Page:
Banking refers to the business of accepting and safeguarding deposits, and making loans and other investments. Banks are financial institutions that provide a wide range of services to individuals, businesses and organizations, including accepting deposits, making loans, and facilitating transactions such as electronic payments.
In Australia, banking is regulated by the Australian Prudential Regulation Authority (APRA) which is responsible for the prudential supervision of all banks, credit unions, building societies, and general insurance and reinsurance companies. APRA's main objective is to maintain the safety and soundness of the financial system, and to protect the depositors and policyholders of those institutions.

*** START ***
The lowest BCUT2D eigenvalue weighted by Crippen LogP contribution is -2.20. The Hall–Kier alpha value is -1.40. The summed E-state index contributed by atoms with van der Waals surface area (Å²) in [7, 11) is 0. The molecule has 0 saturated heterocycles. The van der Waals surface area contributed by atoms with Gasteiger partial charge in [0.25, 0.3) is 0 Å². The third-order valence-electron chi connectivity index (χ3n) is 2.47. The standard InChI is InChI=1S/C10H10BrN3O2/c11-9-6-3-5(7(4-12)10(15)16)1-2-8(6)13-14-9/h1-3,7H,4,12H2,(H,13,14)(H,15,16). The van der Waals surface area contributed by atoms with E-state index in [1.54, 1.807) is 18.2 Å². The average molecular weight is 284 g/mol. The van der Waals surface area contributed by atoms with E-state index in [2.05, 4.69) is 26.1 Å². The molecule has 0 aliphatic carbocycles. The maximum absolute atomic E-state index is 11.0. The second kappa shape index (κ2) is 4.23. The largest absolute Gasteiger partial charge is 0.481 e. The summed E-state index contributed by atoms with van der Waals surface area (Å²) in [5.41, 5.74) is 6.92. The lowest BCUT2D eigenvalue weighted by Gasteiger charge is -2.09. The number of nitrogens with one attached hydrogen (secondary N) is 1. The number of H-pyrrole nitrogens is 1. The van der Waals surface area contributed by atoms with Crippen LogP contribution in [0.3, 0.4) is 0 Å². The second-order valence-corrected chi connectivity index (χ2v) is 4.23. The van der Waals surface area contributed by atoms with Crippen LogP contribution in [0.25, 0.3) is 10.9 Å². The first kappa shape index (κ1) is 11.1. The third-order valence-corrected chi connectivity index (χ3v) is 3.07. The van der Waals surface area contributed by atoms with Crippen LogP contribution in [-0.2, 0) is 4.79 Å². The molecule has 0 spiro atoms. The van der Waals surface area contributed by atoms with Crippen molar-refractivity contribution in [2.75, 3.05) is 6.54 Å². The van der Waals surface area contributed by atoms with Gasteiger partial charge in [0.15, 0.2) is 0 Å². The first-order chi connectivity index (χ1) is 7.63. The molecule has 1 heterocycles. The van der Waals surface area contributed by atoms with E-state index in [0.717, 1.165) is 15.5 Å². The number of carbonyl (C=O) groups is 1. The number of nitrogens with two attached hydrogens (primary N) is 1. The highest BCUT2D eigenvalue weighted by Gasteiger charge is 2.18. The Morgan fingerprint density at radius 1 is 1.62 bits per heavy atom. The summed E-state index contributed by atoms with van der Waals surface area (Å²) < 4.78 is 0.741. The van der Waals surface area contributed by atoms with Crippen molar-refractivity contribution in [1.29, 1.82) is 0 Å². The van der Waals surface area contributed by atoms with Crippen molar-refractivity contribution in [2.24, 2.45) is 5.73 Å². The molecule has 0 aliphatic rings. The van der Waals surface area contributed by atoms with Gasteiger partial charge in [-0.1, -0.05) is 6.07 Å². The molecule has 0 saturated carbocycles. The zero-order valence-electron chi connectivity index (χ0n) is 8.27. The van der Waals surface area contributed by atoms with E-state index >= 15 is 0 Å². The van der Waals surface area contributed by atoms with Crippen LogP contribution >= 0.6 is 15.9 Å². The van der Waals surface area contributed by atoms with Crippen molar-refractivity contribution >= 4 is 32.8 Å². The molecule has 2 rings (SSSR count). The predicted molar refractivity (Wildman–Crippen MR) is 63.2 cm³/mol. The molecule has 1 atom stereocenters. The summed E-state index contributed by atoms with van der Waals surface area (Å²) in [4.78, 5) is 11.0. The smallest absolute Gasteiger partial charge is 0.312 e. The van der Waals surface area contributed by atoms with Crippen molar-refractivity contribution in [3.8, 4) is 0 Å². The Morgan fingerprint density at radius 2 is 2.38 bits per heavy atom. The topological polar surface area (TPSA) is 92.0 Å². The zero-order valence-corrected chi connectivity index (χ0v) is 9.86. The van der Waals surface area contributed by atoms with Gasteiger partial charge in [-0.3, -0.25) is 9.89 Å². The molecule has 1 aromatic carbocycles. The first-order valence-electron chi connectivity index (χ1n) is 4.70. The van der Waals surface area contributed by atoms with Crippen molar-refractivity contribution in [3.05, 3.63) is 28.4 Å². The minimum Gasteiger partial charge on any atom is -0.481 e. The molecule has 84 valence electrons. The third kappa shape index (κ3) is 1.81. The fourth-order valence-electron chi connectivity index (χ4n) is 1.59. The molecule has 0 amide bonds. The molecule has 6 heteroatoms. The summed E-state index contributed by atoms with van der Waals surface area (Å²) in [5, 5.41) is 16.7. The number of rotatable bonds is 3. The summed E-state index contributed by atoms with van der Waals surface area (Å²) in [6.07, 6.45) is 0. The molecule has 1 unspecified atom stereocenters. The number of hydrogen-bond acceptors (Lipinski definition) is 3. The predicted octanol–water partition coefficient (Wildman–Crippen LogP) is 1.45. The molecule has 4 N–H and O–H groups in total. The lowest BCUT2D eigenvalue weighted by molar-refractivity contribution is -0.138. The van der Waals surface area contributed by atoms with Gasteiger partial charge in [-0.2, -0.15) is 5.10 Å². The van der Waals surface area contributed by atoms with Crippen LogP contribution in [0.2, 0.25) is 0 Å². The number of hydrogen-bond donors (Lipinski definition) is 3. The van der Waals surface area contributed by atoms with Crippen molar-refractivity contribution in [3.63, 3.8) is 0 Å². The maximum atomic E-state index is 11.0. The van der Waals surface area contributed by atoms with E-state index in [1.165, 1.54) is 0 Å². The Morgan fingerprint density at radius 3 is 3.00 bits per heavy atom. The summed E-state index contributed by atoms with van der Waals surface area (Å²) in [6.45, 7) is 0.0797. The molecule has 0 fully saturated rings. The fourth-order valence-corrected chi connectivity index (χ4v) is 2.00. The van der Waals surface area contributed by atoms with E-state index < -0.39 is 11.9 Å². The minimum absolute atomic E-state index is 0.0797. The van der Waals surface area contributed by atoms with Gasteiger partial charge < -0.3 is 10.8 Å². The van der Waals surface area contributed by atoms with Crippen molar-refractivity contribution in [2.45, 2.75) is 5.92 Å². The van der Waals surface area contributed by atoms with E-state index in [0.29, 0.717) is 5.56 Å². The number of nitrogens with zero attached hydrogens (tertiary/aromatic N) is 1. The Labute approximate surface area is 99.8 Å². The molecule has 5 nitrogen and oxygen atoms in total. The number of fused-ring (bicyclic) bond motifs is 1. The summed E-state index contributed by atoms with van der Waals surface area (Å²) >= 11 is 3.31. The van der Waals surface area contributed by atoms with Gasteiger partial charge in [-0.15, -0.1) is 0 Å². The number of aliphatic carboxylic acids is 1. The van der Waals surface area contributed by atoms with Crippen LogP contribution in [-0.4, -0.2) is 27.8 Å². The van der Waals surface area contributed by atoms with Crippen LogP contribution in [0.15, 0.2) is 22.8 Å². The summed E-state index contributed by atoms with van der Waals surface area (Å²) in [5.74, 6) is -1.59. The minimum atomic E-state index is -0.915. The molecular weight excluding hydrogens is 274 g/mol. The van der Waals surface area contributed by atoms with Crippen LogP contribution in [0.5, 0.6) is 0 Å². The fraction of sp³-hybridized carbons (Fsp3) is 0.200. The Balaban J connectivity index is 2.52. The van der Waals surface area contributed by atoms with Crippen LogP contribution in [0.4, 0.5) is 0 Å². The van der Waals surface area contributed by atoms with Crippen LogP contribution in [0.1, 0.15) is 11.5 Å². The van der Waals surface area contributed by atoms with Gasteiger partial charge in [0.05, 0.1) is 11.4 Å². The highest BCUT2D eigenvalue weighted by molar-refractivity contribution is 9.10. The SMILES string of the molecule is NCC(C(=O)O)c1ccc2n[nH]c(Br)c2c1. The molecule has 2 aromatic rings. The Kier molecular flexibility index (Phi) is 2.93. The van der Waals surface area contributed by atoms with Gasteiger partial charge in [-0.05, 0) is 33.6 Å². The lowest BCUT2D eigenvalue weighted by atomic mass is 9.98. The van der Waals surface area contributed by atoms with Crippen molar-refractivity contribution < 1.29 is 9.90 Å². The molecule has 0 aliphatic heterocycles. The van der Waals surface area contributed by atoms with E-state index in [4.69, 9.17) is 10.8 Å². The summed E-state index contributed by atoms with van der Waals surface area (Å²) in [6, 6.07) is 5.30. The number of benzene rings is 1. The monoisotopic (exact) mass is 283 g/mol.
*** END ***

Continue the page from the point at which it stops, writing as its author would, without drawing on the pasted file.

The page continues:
The Australian Securities and Investments Commission (ASIC) is also responsible for the regulation of the conduct of banks and other financial services providers, including ensuring that they comply with consumer protection and other laws.
The laws that apply to banks in Australia include:
- The Banking Act of 1959: which establishes the framework for the regulation of banks and other deposit-taking institutions in Australia.
- The Corporations Act of 2001: which regulates the conduct of banks and other financial services providers, including the provision of financial products and services, and the protection of consumers.
- The National Consumer Credit Protection Act of 2009: which regulates the provision of credit by banks and other credit providers, including the protection of consumers from predatory lending practices.
- The Anti-Money Laundering and Counter-Terrorism Financing Act of 2006: which requires banks and other financial institutions to take measures to prevent money laundering and the financing of terrorism.